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Information acquisition and optimal project management

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  • Shin, Dongsoo

Abstract

This paper provides a rationale for why an organization often generates a bias in favor of a new project even after learning that its profitability will be certainly below more conventional ones. We analyze a principal-agent model with two alternative projects, one of which is to be chosen by the principal. In our model, the profitability of a project is determined by the cost of implementation. All parties are familiar with one of the projects (the known project), and thus the implementation cost of this project is common knowledge. Information on the other project (the new project), however, must be acquired by the agent. We find that the new project may be chosen in the optimal contract even when it turns out to be more costly to implement than the known project, if acquiring information is costly enough and the realized implementation cost of the new project is below a particular level. We also discuss distortion in the new project's output schedule when it is selected.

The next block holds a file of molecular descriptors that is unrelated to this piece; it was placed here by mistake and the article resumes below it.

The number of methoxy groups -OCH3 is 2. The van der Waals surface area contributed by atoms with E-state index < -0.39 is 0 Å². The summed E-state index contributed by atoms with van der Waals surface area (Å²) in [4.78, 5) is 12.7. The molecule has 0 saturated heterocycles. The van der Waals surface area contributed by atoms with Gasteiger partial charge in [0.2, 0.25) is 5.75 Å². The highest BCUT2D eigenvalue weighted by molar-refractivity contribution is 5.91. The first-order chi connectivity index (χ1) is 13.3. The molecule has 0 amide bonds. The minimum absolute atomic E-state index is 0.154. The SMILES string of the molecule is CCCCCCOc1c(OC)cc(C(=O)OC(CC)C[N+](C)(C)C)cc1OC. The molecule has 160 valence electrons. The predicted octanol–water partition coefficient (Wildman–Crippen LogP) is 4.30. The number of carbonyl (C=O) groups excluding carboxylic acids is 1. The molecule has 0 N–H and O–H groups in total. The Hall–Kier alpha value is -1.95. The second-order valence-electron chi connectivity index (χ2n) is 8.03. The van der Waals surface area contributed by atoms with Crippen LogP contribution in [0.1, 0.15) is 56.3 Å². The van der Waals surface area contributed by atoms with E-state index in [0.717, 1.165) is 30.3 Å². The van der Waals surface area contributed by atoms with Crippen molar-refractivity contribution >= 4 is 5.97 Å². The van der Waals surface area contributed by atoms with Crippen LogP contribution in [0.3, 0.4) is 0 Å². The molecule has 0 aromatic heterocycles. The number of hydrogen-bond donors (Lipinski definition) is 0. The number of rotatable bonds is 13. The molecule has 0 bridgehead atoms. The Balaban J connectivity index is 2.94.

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Bibliographic Info

Article provided by Elsevier in its journal International Journal of Industrial Organization.

Volume (Year): 26 (2008)
Issue (Month): 4 (July)
Pages: 1032-1043

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Handle: RePEc:eee:indorg:v:26:y:2008:i:4:p:1032-1043

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Web page: http://www.elsevier.com/locate/inca/505551

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Cited by:
  1. Talia Bar & Sidartha Gordon, 2014. "Optimal Project Selection Mechanisms," American Economic Journal: Microeconomics, American Economic Association, vol. 6(3), pages 227-55, August.
  2. Blumrosen, Liad & Feldman, Michal, 2013. "Mechanism design with a restricted action space," Games and Economic Behavior, Elsevier, vol. 82(C), pages 424-443.

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